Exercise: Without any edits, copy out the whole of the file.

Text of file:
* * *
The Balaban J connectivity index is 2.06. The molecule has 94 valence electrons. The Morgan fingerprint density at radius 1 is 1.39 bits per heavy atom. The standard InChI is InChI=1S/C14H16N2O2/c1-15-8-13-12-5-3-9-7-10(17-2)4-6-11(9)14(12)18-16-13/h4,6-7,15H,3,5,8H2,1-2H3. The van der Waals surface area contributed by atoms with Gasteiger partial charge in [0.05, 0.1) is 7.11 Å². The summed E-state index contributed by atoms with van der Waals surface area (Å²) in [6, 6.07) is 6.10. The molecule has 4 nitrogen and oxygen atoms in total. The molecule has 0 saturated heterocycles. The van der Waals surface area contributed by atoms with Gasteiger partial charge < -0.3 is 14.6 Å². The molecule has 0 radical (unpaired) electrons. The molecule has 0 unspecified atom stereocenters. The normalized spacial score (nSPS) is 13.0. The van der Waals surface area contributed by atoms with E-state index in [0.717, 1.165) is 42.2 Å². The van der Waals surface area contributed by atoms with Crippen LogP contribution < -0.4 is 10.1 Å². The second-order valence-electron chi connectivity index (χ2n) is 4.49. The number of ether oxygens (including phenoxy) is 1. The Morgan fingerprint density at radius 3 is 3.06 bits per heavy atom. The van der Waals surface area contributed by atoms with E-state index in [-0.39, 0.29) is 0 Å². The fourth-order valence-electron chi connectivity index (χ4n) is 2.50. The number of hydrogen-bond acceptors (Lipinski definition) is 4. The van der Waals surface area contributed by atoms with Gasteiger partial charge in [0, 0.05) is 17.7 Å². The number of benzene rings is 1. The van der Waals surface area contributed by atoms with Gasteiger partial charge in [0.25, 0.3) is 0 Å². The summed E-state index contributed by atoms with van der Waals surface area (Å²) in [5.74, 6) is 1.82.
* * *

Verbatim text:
The Balaban J connectivity index is 2.06. The molecule has 94 valence electrons. The Morgan fingerprint density at radius 1 is 1.39 bits per heavy atom. The standard InChI is InChI=1S/C14H16N2O2/c1-15-8-13-12-5-3-9-7-10(17-2)4-6-11(9)14(12)18-16-13/h4,6-7,15H,3,5,8H2,1-2H3. The van der Waals surface area contributed by atoms with Gasteiger partial charge in [0.05, 0.1) is 7.11 Å². The summed E-state index contributed by atoms with van der Waals surface area (Å²) in [6, 6.07) is 6.10. The molecule has 4 nitrogen and oxygen atoms in total. The molecule has 0 saturated heterocycles. The van der Waals surface area contributed by atoms with Gasteiger partial charge < -0.3 is 14.6 Å². The molecule has 0 radical (unpaired) electrons. The molecule has 0 unspecified atom stereocenters. The normalized spacial score (nSPS) is 13.0. The van der Waals surface area contributed by atoms with E-state index in [0.717, 1.165) is 42.2 Å². The van der Waals surface area contributed by atoms with Crippen LogP contribution < -0.4 is 10.1 Å². The second-order valence-electron chi connectivity index (χ2n) is 4.49. The number of ether oxygens (including phenoxy) is 1. The Morgan fingerprint density at radius 3 is 3.06 bits per heavy atom. The van der Waals surface area contributed by atoms with E-state index in [-0.39, 0.29) is 0 Å². The fourth-order valence-electron chi connectivity index (χ4n) is 2.50. The number of hydrogen-bond acceptors (Lipinski definition) is 4. The van der Waals surface area contributed by atoms with Gasteiger partial charge in [0, 0.05) is 17.7 Å². The number of benzene rings is 1. The van der Waals surface area contributed by atoms with Gasteiger partial charge in [0.25, 0.3) is 0 Å². The summed E-state index contributed by atoms with van der Waals surface area (Å²) in [5.74, 6) is 1.82.